Who was Heather Ashton?

Introduction

Heather Ashton FRCP (11 July 1929 to 15 September 2019) was a British psychopharmacologist and physician. She is best known for her clinical and research work on benzodiazepene dependence.

Biography

Chrystal Heather Champion was born in Dehradun, northern India, to Harry Champion, a British silviculturalist, and Chrystal (Parsons) Champion, a secretary. From the age of six, she attended a boarding school in Swanage, Dorset, England. When WWII began, she was evacuated to West Chester, Pennsylvania; during the crossing, her ship was attacked by a U-boat.

Ashton went on to study Medicine at Somerville College, Oxford, graduating with a First Class Honours Degree (BA) in Physiology in 1951. She earned her medical degree (DM) in 1956. She completed professional training at Middlesex Hospital. She was elected as a Fellow of the Royal College of Physicians, London, in 1975.

In 1965, Ashton joined the faculty at Newcastle University, first in the Department of Pharmacology and later in the Department of Psychiatry. From 1982 to 1994, she ran a benzodiazepine withdrawal clinic at the Royal Victoria Infirmary in Newcastle. She was on the executive committee of the North East Council on Addictions. Ashton also helped set up the British organisation Victims of Tranquillisers (VOT). She also gave evidence to British government committees on tobacco smoking, cannabis and benzodiazepines.

Ashton died on 15 September 2019 at her home in Newcastle upon Tyne, at age 90.

Research

Ashton’s developed her expertise in the effects of psychoactive drugs and the effects of substances such as nicotine and cannabis on the brain.

During the 1960s, benzodiazepines, like diazepam and temazepam, had become popular and were seen as safe and effective treatments for anxiety or insomnia. One study found that the overdose death rate among patients taking both benzodiazepines and opioids was 10 times higher than among those who only took opioids.

Ashton’s research on these drugs found that they could be used in the short term, but could lead to physical dependence over the long-term. She also recognised that this benzodiazepine withdrawal syndrome was very different from those addicted to illegal drugs. This led to her writing an important manual to help those who were trying to stop their prescribed benzodiazepine. This manual is now used all over the world. This book, Benzodiazepines: How They Work and How to Withdraw, was first published in 1999; it has become known as the Ashton Manual and has been translated into 11 languages. Ashton’s research was influential, leading to changes in prescribing practices and guidelines recommended for benzodiazepines in 2013. Her research on psychotropic drugs led to over 200 journal articles, chapters and books, including over 50 papers concerning benzodiazepines alone.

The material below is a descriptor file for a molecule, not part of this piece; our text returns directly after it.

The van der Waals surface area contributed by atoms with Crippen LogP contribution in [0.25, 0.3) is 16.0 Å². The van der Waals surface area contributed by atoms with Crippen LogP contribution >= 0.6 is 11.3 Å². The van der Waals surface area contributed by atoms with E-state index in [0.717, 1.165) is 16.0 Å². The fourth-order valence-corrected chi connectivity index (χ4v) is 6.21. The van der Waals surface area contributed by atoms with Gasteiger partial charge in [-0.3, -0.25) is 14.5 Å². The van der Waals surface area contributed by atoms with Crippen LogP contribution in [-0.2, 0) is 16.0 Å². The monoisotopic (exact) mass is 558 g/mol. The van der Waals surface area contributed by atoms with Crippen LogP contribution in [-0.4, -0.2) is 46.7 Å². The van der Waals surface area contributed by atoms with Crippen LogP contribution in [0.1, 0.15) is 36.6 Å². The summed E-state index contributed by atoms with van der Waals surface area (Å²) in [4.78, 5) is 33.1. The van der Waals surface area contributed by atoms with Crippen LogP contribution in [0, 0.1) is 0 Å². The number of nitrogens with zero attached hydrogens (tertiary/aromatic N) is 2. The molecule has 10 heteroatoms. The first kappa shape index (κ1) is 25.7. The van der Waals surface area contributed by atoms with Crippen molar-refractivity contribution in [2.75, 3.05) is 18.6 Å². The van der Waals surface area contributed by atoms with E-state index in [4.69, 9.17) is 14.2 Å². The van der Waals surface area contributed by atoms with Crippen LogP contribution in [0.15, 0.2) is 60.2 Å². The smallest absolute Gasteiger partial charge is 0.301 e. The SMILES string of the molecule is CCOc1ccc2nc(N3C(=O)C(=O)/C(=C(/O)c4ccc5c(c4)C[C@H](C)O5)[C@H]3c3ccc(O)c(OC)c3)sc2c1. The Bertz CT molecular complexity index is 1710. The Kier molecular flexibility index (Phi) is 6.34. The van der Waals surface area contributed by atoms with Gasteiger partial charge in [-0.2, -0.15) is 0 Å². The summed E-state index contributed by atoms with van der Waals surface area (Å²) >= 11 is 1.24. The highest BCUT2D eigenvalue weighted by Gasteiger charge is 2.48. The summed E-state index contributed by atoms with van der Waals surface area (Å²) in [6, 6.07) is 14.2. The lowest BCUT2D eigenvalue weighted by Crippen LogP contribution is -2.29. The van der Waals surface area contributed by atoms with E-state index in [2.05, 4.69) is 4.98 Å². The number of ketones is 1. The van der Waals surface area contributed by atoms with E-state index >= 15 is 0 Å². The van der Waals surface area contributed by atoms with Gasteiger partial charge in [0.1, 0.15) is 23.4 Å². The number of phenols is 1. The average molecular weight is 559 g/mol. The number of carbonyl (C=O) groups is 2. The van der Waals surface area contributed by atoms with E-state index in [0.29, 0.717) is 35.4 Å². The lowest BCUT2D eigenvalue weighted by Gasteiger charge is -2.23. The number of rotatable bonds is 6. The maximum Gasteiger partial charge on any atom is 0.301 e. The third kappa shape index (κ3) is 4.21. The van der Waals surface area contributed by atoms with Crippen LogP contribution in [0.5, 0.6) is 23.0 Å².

Is there an Association between Metabolic Disorder & Cognitive Impairment in Patients with Early-Stage Schizophrenia?

Research Paper Title

The Association Between Metabolic Disturbance and Cognitive Impairments in Early-Stage Schizophrenia.

Background

Cognitive impairment is one of the core symptoms of schizophrenia, which is considered to be significantly correlated to prognosis. In recent years, many studies have suggested that metabolic disorders could be related to a higher risk of cognitive defects in a general setting. However, there has been limited evidence on the association between metabolism and cognitive function in patients with early-stage schizophrenia.

Methods

In this study, the researchers recruited 172 patients with early-stage schizophrenia. Relevant metabolic parameters were examined and cognitive function was evaluated by using the MATRICS Consensus Cognitive Battery (MCCB) to investigate the relationship between metabolic disorder and cognitive impairment.

Results

Generally, the prevalence of cognitive impairment among patients in our study was 84.7% (144/170), which was much higher than that in the general population. Compared with the general Chinese setting, the study population presented a higher proportion of metabolic disturbance. Patients who had metabolic disturbance showed no significant differences on cognitive function compared with the other patients. Correlation analysis showed that metabolic status was significantly correlated with cognitive function as assessed by the cognitive domain scores (p < 0.05), while such association was not found in further multiple regression analysis.

Conclusions